Autism spectrum disorders (ASDs) are a group of related brain-based disorders that affect a child’s behavior, social, and communication skills. Other names include autistic disorder, Asperger syndrome, and PDD – not otherwise specified (PDD – NOS). Autistic spectrum disorders affect 1 in 68 children and is more prevalent in males. It is likely that all of us know someone with autism.
Autism is thought to have a multifactorial cause. This means that no one thing is known to cause autism. Research is indicating the there may be genetic and environmental links. Multiple studies indicate that vaccines do not cause autism.
Because most children with ASD will master the early motor skills such as sitting, crawling, and walking on time, delays in social and communication skills may not be as obvious to parents until 18 months-3-4 years. Looking back, many parents of children with ASD can think of specific examples that suggest something was different, but nothing indicating a serious problem.
Autism spectrum disorders are lifelong conditions with no known cure. Children may exhibit quite a spectrum of symptoms and that may be very mild or very severe. Children with ASD can progress developmentally and learn new skills. Some children may improve so much that they no longer meet criteria for ASD, although milder symptoms may often persist. Early diagnosis and early intervention are the cornerstone of treatment and make a big positive difference.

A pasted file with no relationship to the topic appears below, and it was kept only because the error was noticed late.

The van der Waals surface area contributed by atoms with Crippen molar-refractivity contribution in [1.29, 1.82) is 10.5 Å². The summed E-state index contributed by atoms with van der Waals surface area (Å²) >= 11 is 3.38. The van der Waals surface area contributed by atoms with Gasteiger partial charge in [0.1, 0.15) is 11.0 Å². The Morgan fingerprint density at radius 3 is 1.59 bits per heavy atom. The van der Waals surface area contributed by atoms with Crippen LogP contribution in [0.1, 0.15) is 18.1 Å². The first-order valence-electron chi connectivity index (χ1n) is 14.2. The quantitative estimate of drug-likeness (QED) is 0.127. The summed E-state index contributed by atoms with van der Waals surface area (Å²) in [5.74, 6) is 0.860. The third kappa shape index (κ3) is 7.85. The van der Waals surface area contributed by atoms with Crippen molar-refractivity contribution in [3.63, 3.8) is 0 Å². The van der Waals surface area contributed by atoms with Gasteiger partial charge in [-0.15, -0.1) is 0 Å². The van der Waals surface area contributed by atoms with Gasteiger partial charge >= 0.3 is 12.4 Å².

It is important to start an intervention program as soon as possible. The sooner autism is identified, the sooner an intervention program can start. Each child with autism has different needs. What works for one child may not work for another.
The amount of information available about ASD can be overwhelming. Below is some basic information with links to helpful resources.
What are the symptoms of autism spectrum disorders?
No 2 children with ASD have the exact same symptoms, but the criteria are somewhat standardized. The number of symptoms and how severe they are can very greatly. The following are examples of how a child with ASD may act:
- Doesn’t snuggle when picked up, but arches back instead
- Doesn’t keep eye contact or makes very little eye contact
- Doesn’t respond to parent’s smile or other facial expressions
- Doesn’t look at objects or events parents are looking at or pointing to
- Doesn’t point to objects or events to get parents to look at them
- Doesn’t bring objects to show to parents just to share his interest
- Doesn’t often have appropriate facial expressions
- Unable to perceive what others might be thinking or feeling by looking at their facial expressions
- Doesn’t show concern (empathy) for others
- Unable to make friends
- Doesn’t say single words by 15 months or 2-word phrases by 24 months
- Repeats exactly what others say without understanding its meaning (parroting or echolalia)
- Doesn’t respond to name being called, but does respond to other sounds (like a car horn or a cat’s meow)
- Refers to self as “you” and others as “I” (pronominal reversal)
- Often doesn’t seem to want to communicate